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|The physical demands of the office are changing;
let’s change the human elements while we’re at it
|Michael Grant, COO of Metrikus and AirRated
The physical demands of the office are changing;
let’s change the human elements while we’re at it
For those of you living in London or other big cities, I wonder if you’ve noticed what I’ve noticed in the last two weeks. The trains are busier. The Tube – which I ventured onto for the first time in a very long time – has filled seats. Quite literally hundreds of people are crossing London Bridge every morning (the final leg of my commute). And the data agrees: our (as seen on recently!) is showing occupancy at 47% in UK offices.
Is this correlating to landlords and building owners doing more and more in their offices with smart technology and rapidly making their office spaces safer? Quite frankly, not as fast as I thought (or hoped).
With all these workers flooding back to the cities, some companies are being proactive but others aren’t doing anything at all, and seem to be just hoping things will go back to the way they were – which we all know they can’t.
And they shouldn’t – I’m not saying anything new here, we all know our old ways of working weren’t optimal, and they certainly won’t meet the needs of the new hybrid working world. So many companies insisted that working from home was for them, only to find that it was not only possible but actually preferable, for many of their workforce and even maybe for their bottom line.
We need to make changes, both physical and cultural, and the time really is now. People are demanding more from their offices, but also more from their work culture and their senior leadership, and we need to rise to it. If we speak in business terms, people have naturally been in the ‘unfreezing’ stage of for a long time. People are primed for modifications, developments and transformations . We still have some time under restrictions to make physical changes without too much disruption, and we can talk to our teams literally any time to see what they want and need from their work life. What better time to act?
We have all become very aware of what the office should be for us. If you work in a horrible office and working from home was even marginally better, I’d wager you don’t want to go back. On the flip side, if you had a cool office with loads of amenities, I can very easily see why you’d be raring to get back in there. Offices need to be places of productivity and collaboration, but most of all, they now need to be places people to come to, for various reasons. Employers and landlords need to do something so that people feel safe, comfortable and coming back, and we are seeing more and more of that.
An interesting note here. At Metrikus, we are speaking to more landlords than ever. Before, we were speaking mainly to occupiers and tenants – it’s a compelling shift. Landlords are recognising that they really need to be proactive rather than reactive.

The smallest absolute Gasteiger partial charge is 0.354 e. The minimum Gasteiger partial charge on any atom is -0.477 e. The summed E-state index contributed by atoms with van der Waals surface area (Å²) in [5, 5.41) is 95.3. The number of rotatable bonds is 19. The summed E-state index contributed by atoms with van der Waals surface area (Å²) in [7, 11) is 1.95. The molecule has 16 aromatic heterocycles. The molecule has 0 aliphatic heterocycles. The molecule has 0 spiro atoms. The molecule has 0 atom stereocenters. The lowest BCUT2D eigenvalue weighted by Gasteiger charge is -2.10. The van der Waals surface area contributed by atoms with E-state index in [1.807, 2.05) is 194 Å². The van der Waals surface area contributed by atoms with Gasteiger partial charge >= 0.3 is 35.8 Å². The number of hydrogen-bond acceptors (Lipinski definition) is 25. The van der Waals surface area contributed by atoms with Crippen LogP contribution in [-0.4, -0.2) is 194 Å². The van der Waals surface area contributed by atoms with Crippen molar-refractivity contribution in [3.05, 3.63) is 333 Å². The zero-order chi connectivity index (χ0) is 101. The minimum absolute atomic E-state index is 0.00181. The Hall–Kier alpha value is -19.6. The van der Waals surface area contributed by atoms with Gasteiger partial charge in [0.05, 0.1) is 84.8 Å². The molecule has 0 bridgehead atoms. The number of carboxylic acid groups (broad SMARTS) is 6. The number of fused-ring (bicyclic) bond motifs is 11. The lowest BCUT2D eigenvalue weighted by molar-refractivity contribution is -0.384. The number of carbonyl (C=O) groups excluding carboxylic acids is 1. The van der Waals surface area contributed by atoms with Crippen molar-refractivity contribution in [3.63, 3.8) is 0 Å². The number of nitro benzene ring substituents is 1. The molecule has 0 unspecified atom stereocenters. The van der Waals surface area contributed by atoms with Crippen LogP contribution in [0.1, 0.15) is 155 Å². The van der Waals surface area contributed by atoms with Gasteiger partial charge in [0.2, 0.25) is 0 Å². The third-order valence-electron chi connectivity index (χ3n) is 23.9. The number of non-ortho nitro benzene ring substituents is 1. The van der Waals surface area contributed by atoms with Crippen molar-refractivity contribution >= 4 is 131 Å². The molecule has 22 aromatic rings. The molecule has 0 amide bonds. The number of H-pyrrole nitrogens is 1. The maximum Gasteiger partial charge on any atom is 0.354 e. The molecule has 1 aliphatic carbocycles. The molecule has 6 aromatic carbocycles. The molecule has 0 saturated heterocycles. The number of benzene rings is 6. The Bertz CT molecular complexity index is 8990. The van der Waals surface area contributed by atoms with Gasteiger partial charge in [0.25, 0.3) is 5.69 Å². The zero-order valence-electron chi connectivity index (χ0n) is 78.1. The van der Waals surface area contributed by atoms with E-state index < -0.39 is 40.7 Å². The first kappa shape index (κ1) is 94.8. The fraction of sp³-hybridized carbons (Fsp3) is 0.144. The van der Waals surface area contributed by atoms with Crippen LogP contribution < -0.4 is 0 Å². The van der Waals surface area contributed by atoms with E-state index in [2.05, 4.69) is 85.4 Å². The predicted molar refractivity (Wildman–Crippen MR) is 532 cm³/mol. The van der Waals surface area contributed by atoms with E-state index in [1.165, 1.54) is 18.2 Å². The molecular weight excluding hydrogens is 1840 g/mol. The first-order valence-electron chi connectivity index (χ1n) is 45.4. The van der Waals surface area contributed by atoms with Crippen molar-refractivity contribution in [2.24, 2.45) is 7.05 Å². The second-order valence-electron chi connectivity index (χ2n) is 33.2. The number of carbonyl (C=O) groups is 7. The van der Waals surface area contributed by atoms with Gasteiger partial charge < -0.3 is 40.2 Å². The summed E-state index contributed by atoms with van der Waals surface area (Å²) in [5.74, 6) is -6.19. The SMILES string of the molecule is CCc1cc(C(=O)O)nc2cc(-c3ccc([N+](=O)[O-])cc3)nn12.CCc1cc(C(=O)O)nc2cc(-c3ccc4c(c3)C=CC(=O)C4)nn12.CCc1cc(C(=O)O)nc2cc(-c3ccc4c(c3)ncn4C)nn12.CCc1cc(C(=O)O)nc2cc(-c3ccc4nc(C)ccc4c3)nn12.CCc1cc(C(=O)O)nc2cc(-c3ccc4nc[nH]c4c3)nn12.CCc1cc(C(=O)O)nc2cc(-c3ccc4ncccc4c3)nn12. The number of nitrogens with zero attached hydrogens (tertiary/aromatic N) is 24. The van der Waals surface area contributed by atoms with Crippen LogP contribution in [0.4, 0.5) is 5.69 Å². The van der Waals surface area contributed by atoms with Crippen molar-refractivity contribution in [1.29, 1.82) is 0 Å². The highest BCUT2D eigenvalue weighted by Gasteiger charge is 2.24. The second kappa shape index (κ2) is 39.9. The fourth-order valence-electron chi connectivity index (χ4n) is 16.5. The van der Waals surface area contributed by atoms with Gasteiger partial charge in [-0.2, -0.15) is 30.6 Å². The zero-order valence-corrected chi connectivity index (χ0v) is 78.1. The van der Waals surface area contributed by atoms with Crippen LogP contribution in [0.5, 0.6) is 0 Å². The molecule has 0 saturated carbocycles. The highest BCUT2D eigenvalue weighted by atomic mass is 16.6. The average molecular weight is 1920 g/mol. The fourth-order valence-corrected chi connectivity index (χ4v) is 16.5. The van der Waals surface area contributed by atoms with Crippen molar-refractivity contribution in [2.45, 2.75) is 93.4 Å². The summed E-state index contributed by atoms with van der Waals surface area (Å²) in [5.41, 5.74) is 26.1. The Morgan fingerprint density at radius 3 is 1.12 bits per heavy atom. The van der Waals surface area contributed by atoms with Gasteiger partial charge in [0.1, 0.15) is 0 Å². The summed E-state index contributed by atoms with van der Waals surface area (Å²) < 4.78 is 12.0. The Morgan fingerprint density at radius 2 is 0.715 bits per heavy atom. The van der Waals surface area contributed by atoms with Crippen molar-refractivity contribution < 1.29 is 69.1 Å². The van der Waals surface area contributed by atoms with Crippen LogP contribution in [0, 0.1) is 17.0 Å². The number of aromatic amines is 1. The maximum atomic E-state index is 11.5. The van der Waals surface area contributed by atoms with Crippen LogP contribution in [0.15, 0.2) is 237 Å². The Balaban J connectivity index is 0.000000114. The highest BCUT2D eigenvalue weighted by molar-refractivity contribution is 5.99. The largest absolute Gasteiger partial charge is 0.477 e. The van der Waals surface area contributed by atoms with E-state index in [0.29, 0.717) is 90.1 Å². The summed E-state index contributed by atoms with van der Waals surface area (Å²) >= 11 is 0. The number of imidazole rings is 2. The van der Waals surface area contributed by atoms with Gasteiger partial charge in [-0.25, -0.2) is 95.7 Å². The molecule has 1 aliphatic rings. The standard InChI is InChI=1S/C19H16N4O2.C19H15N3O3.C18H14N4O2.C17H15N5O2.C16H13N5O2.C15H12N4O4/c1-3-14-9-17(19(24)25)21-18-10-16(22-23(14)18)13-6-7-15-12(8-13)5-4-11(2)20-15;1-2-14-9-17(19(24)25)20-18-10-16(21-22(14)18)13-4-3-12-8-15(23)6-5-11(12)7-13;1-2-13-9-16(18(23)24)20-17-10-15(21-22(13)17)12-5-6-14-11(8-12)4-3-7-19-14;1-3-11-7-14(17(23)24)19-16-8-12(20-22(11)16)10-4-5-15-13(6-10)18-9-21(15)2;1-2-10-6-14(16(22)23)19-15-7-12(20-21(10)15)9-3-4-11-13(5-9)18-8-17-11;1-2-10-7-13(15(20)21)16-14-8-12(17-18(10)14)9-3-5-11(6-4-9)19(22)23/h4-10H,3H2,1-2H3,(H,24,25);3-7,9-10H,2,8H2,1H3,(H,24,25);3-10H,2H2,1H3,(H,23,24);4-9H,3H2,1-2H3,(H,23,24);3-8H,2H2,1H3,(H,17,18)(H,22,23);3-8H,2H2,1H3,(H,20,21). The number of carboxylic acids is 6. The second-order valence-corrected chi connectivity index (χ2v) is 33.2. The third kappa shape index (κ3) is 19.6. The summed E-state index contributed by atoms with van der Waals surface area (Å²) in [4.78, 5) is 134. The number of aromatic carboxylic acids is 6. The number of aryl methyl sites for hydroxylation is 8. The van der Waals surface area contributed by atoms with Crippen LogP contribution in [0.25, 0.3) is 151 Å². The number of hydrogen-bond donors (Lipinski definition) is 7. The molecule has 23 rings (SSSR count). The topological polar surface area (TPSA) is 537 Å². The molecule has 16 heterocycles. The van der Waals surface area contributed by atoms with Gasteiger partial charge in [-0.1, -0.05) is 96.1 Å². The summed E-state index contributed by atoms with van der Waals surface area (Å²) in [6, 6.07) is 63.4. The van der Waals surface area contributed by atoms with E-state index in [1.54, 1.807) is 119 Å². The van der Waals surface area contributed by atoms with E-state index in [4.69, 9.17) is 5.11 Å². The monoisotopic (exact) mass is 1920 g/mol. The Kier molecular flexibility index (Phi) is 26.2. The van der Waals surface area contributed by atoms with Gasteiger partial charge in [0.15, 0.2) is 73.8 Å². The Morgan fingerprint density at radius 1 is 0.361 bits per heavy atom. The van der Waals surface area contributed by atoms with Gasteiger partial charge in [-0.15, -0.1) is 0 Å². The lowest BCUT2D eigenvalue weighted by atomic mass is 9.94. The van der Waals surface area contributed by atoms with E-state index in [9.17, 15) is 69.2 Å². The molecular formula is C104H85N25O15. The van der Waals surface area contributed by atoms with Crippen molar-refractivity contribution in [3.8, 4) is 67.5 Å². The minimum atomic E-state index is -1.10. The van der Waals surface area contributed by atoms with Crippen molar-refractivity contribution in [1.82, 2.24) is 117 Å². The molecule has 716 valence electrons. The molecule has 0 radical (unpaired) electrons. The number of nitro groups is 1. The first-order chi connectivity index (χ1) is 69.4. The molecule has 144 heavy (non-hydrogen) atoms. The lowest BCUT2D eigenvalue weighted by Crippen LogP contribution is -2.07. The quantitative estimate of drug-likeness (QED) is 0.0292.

But so far, a lot of the conversation has been about the physical aspects of the office. The drum that I will bang forever is obviously occupancy and capacity monitoring, with massive physical, emotional and financial benefits for both landlords, occupiers and workers. Also indoor air quality monitoring, bringing further health, comfort and productivity benefits. It goes without saying and yet bears repeating that offices should be looking to become more sustainable and accessible, too. All of this has been talked about a lot, so I won’t go on.
Reconfiguration of offices has been a big topic, with calls for a combination of collaborative spaces and private working spaces. The cry of ‘the office is dead’ has changed slightly, but significantly, to ‘the open plan office is dead’. Personally, I agree with this, and I’ll add that break out rooms need to come offline from Zoom into the real world: comfy spaces away from work where colleagues can take a breather, have a chat, maybe a quick round of Catan (my new favourite game, and before you come for me, I know I’m late to the party).
Aside from all the physical elements, I think the time is ripe to look at the less tangible, more human elements as well. We know from copious surveys that younger colleagues in particular have struggled more with lockdown, and are concerned about progression, mentoring and upskilling. One found that 63% of under-30s said that ‘upskilling and training opportunities had become more important to them since restrictions came into force’.
So mentorship, in my opinion, is vital. Take PropTech: it’s a rapidly growing, ever-changing industry, and it can be hard for younger colleagues to get to grips with it. I don’t even think it should only be mentoring within a company either. I think senior leadership should be helping to find external mentors too, to get a broader perspective and range of experiences. It’ll make our teams smarter, our networks wider and our work better.
We just need to listen to what people want. Another found that half of respondents missed the social aspect of work. Maybe we need to focus on facilitating and encouraging more social activities for colleagues then, like sports or book clubs. I don’t have all the answers, and that’s the point: we need to be talking to our specific teams to see what they want and need.
We’re in a moment of reckoning. We cannot let this opportunity pass us by. We can make our spaces safer, more productive and all-around better relatively easily, but we need to take a long hard look at we are working as well as we are working. We need better spaces, but we need to put in the work to create better, more supportive and more progressive cultures, too.
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